Joel Anderson and Jade Gardner loved their jobs. As residential advisors at Washington University, they were student employees, helping to manage operations and daily life in the university’s dormitories in exchange for housing and meals. The two say they spent nearly all their time taking care of their residents. Whether planning events or helping a student through a crisis, they were there for the people living in their halls.
Washington University was one of the first colleges in greater St. Louis to close its campus and move classes online. The closure included dormitories and cost residential advisors their jobs. The student employees received an email on March 11, informing them they were terminated immediately, they should stop contact with their residents and they were no longer eligible for any further compensation.
Residential advisors, or RAs, are paid through non-taxable living allowances, leaving them unable to apply for unemployment. In response to their sudden termination, Gardner and another RA started a petition
requesting compensation. So far, it has reached nearly 1,600 signatures.
“[Being an RA] was one of the most rewarding parts of my semester, which is really good ’cause RAs at Wash U don't get a stipend or any benefits beyond housing and food,” Gardner says. “That connection and love with our residents is really what keeps us there. But it does sting a little bit to have been so suddenly cut off from the one benefit that we do get, which is housing and meals, and to not be getting any sort of compensation to help with that.”
In a written statement (scroll down to see it in full), the university says the RAs are not paid an hourly wage, so there are no paychecks to replace. However, the school says, it has tried to take care of the RAs by offering to allow them to continue living on campus for free and refunding payments for unused meal plans — or forgiving unpaid bills for meal plans. The RAs are also eligible to apply for help from the school's Crisis Response Fund that is open to the student body for essentials, such as medicine, food and housing.
“One of our highest priorities throughout this time has been and continues to be to support our highest financial need students as much as possible through this unprecedented situation,” the university says in the statement. “Our Residential Advisors are incredibly valuable members of our community and we have taken steps to ensure that, like all students, those with financial need have access to assistance.”
But the RAs say the steps the university has taken are insufficient or have been rolled out clumsily with information from the college arriving slowly, if at all. They've had a large Zoom call, but not smaller meetings, as the student employees requested, the RAs say. And RAs weren't allowed to just remain on campus, they say. They could apply and make a case that they needed stay due to "extenuating circumstances," according to the group.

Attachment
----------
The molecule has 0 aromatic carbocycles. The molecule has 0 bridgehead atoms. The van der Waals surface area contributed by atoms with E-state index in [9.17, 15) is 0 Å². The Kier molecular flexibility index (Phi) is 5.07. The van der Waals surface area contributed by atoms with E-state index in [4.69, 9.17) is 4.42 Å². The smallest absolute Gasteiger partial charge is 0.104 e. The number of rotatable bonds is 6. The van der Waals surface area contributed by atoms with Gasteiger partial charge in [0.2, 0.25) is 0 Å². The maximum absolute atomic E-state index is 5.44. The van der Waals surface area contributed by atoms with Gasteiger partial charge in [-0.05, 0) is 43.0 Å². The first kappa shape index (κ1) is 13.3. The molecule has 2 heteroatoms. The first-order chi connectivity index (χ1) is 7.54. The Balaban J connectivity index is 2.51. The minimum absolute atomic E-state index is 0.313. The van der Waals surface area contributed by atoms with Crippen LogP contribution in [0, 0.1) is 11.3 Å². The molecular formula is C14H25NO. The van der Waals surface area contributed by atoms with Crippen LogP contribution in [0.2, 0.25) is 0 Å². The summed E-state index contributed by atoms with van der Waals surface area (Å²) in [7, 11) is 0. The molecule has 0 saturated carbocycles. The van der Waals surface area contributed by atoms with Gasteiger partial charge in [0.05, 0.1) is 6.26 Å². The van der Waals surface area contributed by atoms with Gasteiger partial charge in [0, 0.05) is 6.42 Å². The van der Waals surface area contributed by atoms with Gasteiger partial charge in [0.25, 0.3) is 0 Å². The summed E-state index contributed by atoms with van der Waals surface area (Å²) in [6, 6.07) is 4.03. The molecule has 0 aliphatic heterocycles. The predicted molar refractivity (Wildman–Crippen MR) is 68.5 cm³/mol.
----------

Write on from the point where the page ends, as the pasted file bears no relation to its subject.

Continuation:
"We are aware of multiple RAs who had their petitions denied (which led to homelessness for at least one RA)," the residential advisors group says in an email.
Anderson says there are a number of RAs who really need the financial benefits, such as free housing and reduced-cost meals, that come with the position. He and the group of RAs leading the fight for compensation conducted a survey in which the RA community was able to anonymously share their experiences.
Fifty RAs responded, and several recounted financial struggles such as high prices for flights home, family bills skyrocketing with an extra mouth to feed and having to buy new clothes after being forced to leave them behind.
Gardner has lost her therapy appointments, and Anderson says many of his belongings are still in his dorm room at the university, waiting to be shipped to his family home in Tacoma, Washington.
“For certainly a notable amount of RAs, it's been a pretty difficult last month,” Anderson says. “When it comes down to it, we're still expected to be students, which is understandable, but to make additional sacrifices like dealing with homelessness, food insecurity, mental health problems, emotional abuse at home from difficult family situations. I firmly believe that these are sacrifices that we shouldn't be asking students to make right now.”
The RAs have had little luck with their employers. Anderson says communication with the Office of Residential Life has been frustratingly limited. The office reached out to set up a group meeting but has not set a date or time. Anderson, a senior, is trying to make sure he leaves his colleagues in a better place than what they are currently in. “It would be really great and really comforting for me to know that people in the RA community who I hold very near and dear to my heart will be well taken care of next year or in years in the future if this situation is replicated,” he says.
The RAs are asking the school to compensate them with a one-time grant. Schools like Saint Louis University paid their RAs